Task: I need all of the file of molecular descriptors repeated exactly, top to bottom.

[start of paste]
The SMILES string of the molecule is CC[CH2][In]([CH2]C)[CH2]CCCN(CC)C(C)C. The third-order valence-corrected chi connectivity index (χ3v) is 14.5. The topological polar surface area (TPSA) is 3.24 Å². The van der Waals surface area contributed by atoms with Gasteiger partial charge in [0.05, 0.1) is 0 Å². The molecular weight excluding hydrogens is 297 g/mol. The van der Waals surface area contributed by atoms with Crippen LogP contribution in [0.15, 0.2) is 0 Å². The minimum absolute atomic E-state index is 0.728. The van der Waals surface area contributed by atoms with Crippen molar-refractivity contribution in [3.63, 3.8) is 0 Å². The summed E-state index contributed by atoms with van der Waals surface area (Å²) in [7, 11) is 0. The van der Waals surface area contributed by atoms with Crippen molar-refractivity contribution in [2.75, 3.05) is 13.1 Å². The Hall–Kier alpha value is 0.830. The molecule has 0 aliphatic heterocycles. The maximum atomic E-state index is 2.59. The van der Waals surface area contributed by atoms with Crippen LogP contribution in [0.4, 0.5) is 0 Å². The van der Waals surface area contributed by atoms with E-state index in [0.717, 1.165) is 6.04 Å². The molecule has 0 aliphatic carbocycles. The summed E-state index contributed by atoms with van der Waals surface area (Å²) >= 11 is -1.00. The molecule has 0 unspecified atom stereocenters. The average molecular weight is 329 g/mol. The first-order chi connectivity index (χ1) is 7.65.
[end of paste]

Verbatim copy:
The SMILES string of the molecule is CC[CH2][In]([CH2]C)[CH2]CCCN(CC)C(C)C. The third-order valence-corrected chi connectivity index (χ3v) is 14.5. The topological polar surface area (TPSA) is 3.24 Å². The van der Waals surface area contributed by atoms with Gasteiger partial charge in [0.05, 0.1) is 0 Å². The molecular weight excluding hydrogens is 297 g/mol. The van der Waals surface area contributed by atoms with Crippen LogP contribution in [0.15, 0.2) is 0 Å². The minimum absolute atomic E-state index is 0.728. The van der Waals surface area contributed by atoms with Crippen molar-refractivity contribution in [3.63, 3.8) is 0 Å². The summed E-state index contributed by atoms with van der Waals surface area (Å²) in [7, 11) is 0. The van der Waals surface area contributed by atoms with Crippen molar-refractivity contribution in [2.75, 3.05) is 13.1 Å². The Hall–Kier alpha value is 0.830. The molecule has 0 aliphatic heterocycles. The maximum atomic E-state index is 2.59. The van der Waals surface area contributed by atoms with Crippen LogP contribution in [0.4, 0.5) is 0 Å². The van der Waals surface area contributed by atoms with E-state index in [0.717, 1.165) is 6.04 Å². The molecule has 0 aliphatic carbocycles. The summed E-state index contributed by atoms with van der Waals surface area (Å²) >= 11 is -1.00. The molecule has 0 unspecified atom stereocenters. The average molecular weight is 329 g/mol. The first-order chi connectivity index (χ1) is 7.65.